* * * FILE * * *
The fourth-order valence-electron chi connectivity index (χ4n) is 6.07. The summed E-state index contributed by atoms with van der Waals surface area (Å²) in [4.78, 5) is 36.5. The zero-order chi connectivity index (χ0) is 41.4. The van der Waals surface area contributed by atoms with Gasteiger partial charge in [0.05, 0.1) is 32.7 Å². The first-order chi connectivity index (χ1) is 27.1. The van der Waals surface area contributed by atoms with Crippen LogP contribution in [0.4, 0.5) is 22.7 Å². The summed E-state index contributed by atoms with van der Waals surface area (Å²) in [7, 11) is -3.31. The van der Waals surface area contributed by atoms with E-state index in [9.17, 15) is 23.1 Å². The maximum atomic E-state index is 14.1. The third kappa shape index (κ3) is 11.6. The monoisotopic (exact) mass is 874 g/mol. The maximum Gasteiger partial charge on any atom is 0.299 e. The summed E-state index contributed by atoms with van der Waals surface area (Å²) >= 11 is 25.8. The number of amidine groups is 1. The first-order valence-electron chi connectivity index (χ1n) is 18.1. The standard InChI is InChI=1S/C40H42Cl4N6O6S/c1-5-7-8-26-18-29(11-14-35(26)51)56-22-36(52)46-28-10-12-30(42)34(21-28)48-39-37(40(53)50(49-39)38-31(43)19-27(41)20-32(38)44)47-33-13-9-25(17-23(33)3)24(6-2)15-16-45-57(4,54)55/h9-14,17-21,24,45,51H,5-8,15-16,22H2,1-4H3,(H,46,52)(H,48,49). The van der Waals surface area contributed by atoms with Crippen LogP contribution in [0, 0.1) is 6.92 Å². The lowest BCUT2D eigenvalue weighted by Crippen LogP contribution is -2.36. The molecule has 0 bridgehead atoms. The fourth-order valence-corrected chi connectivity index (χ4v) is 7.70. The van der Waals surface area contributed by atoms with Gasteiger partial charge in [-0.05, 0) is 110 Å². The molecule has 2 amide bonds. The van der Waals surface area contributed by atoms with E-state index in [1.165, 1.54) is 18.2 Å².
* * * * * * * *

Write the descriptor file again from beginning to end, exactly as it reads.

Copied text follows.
The fourth-order valence-electron chi connectivity index (χ4n) is 6.07. The summed E-state index contributed by atoms with van der Waals surface area (Å²) in [4.78, 5) is 36.5. The zero-order chi connectivity index (χ0) is 41.4. The van der Waals surface area contributed by atoms with Gasteiger partial charge in [0.05, 0.1) is 32.7 Å². The first-order chi connectivity index (χ1) is 27.1. The van der Waals surface area contributed by atoms with Crippen LogP contribution in [0.4, 0.5) is 22.7 Å². The summed E-state index contributed by atoms with van der Waals surface area (Å²) in [7, 11) is -3.31. The van der Waals surface area contributed by atoms with E-state index in [9.17, 15) is 23.1 Å². The maximum atomic E-state index is 14.1. The third kappa shape index (κ3) is 11.6. The monoisotopic (exact) mass is 874 g/mol. The maximum Gasteiger partial charge on any atom is 0.299 e. The summed E-state index contributed by atoms with van der Waals surface area (Å²) >= 11 is 25.8. The number of amidine groups is 1. The first-order valence-electron chi connectivity index (χ1n) is 18.1. The standard InChI is InChI=1S/C40H42Cl4N6O6S/c1-5-7-8-26-18-29(11-14-35(26)51)56-22-36(52)46-28-10-12-30(42)34(21-28)48-39-37(40(53)50(49-39)38-31(43)19-27(41)20-32(38)44)47-33-13-9-25(17-23(33)3)24(6-2)15-16-45-57(4,54)55/h9-14,17-21,24,45,51H,5-8,15-16,22H2,1-4H3,(H,46,52)(H,48,49). The van der Waals surface area contributed by atoms with Crippen LogP contribution in [0, 0.1) is 6.92 Å². The lowest BCUT2D eigenvalue weighted by Crippen LogP contribution is -2.36. The molecule has 0 bridgehead atoms. The fourth-order valence-corrected chi connectivity index (χ4v) is 7.70. The van der Waals surface area contributed by atoms with Gasteiger partial charge in [-0.05, 0) is 110 Å². The molecule has 2 amide bonds. The van der Waals surface area contributed by atoms with E-state index in [1.165, 1.54) is 18.2 Å².